The current GOP nomination race has many wondering how things shifted so far right that Republicans risk alienating much of their own membership. One might think a centrist realignment would help — but as “Mr. Cao Goes to Washington” shows, the party may have backed itself into a corner on that front, too. Documenting the brief, controversial tenure of the first Vietnamese-American elected to Congress, S. Leo Chiang’s documentary is an engrossing look at the bitter divisiveness of the present U.S. political landscape. It should stir timely debate in planned PBS broadcast this fall, with fest travel until then.
A childhood emigre and seminary student turned immigration lawyer, New Orleans resident Anh “Joseph” Cao became politically active in the wake of the government’s dismal response to Hurricane Katrina. But his experience was minimal before he ran to represent Louisiana’s 2nd Congressional district in 2009, a post not held by a Republican in almost a century.
The circumstances were fortuitous for change, however, with the African-American incumbent having left office amid a corruption scandal, clearing the path for an otherwise impossible opposition win. For his part, Cao admitted his party choice was largely due to the fact that, as a Roman Catholic, he was staunchly opposed to abortion rights. (At one moment here, seemingly forgetting that he’s miked, Cao confides to another office holder: “You and me — political affiliations, it’s only for convenience.”)
A largely poor, black constituency was initially impressed by Cao’s dedication to its welfare, particularly in the realms of education, hospitals and enraged response to the 2010 BP oil spill. But once he voted in favor of “Obamacare” health reform — the sole House Republican to do so — GOP response was swift and damning, with some campaign donors demanding their money back and a recall petition circulated. (Cao also vexed the party by voting for repeal of Don’t Ask, Don’t Tell and in favor of limits on corporate political donations.)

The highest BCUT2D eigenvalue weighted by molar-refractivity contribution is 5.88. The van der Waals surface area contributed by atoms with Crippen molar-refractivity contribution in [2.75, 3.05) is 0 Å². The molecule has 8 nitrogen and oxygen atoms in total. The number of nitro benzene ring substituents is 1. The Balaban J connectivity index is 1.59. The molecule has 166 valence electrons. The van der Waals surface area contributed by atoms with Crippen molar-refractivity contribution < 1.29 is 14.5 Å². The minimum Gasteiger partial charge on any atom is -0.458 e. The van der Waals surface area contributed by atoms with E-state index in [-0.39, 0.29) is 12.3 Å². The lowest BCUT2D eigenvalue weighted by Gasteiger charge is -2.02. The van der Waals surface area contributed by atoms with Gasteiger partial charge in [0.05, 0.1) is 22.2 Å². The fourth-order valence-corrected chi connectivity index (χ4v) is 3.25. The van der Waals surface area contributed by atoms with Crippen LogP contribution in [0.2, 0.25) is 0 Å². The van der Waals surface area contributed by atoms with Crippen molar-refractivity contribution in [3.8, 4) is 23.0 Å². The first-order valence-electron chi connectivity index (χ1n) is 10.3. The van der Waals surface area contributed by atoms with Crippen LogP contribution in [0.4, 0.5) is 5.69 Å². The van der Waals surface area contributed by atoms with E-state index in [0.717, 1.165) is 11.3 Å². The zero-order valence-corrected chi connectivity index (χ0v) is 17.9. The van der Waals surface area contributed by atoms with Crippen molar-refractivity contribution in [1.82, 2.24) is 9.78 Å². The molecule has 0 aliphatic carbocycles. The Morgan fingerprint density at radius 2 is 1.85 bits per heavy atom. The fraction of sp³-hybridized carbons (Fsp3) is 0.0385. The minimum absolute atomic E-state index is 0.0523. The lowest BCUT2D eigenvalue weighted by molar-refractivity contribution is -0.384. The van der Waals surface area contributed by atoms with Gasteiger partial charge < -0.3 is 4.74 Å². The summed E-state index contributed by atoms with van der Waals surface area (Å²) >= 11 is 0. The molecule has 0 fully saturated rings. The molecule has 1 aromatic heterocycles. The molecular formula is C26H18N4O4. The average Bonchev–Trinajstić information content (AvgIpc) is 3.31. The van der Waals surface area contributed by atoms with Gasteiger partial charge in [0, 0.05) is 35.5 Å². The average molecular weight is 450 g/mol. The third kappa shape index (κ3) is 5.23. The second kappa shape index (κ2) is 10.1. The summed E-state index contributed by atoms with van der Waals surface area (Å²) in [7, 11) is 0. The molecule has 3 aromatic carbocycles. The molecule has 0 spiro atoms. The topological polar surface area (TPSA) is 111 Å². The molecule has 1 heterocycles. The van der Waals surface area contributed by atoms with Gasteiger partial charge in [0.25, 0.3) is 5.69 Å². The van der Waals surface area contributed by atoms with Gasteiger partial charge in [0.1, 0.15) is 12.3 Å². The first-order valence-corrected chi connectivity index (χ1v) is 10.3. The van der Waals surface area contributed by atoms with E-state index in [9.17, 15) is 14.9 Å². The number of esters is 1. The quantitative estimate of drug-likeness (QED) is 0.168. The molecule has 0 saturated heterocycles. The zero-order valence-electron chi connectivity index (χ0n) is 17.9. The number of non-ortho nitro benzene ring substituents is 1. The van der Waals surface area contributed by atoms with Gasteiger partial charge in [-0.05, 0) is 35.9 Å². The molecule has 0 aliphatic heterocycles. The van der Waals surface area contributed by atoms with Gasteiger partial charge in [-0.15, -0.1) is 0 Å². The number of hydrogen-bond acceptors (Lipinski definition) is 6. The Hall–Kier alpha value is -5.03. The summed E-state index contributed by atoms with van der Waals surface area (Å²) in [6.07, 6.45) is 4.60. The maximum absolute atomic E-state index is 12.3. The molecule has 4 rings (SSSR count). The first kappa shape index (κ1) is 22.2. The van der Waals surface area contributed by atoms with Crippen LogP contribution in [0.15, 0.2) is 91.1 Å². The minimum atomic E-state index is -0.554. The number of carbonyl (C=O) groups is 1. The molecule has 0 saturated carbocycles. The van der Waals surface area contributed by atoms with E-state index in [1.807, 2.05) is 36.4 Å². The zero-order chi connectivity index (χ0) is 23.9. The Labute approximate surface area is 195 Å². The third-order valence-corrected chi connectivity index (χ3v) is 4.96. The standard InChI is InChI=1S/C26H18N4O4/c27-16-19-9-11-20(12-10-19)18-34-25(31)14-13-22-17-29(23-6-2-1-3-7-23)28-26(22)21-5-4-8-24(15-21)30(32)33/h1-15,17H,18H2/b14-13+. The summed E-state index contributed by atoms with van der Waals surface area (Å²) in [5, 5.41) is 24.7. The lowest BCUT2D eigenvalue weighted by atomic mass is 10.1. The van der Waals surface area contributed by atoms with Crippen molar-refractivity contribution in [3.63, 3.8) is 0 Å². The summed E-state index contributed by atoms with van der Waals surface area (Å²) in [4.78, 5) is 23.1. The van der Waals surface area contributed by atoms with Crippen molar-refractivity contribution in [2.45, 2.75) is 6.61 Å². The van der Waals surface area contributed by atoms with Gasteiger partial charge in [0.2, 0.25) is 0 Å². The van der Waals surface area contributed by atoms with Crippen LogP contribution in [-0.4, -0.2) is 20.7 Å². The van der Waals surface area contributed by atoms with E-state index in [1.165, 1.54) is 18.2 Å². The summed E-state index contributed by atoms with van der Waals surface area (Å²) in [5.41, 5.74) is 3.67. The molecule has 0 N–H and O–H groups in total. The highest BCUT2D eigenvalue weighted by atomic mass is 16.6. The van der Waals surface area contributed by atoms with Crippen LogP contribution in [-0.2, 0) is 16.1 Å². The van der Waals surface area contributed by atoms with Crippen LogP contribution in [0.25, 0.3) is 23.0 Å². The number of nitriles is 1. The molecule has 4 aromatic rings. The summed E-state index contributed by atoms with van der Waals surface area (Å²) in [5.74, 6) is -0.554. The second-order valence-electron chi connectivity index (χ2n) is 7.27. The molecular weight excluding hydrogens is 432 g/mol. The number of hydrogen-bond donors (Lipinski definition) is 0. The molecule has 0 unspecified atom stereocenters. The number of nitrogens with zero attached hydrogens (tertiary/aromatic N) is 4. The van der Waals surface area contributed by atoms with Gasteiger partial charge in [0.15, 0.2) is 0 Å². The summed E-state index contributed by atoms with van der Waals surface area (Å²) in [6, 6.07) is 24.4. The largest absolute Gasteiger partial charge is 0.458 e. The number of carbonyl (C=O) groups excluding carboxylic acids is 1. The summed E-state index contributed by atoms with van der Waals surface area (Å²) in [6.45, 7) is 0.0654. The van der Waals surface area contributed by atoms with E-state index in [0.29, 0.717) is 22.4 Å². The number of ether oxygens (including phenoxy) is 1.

In a re-vote, Cao reluctantly sided with his party, citing abortion as the reason. By this time, however, Cao had few allies. Though he’d touted a congenial relationship with Obama (who’s seen taking a liking to the Caos’ own two adorable daughters), the final blow to his re-election came when the president endorsed his Democratic rival, despite the latter being a disbarred attorney.
Seen back in civilian life several months after his re-election defeat, Cao reflects that public office is more about political payback and party loyalty than doing the right thing. A figure of considerable apparent integrity and honesty, Cao seems a casualty of an atmosphere in which crossing hard party lines for any reason is automatically considered betrayal, a formula that’s increasingly stalemated Washington and led to widespread voter disenchantment.
Despite that sobering lesson, “Mr. Cao” is lively and engaging, sparked by its protag’s openness and some colorful supporting personalities. With the emphasis on his rocky fortunes on home turf, however, the pic could have used more insight into the experience of being an inexperienced newbie wading into national politics.
Brisk assembly is pro.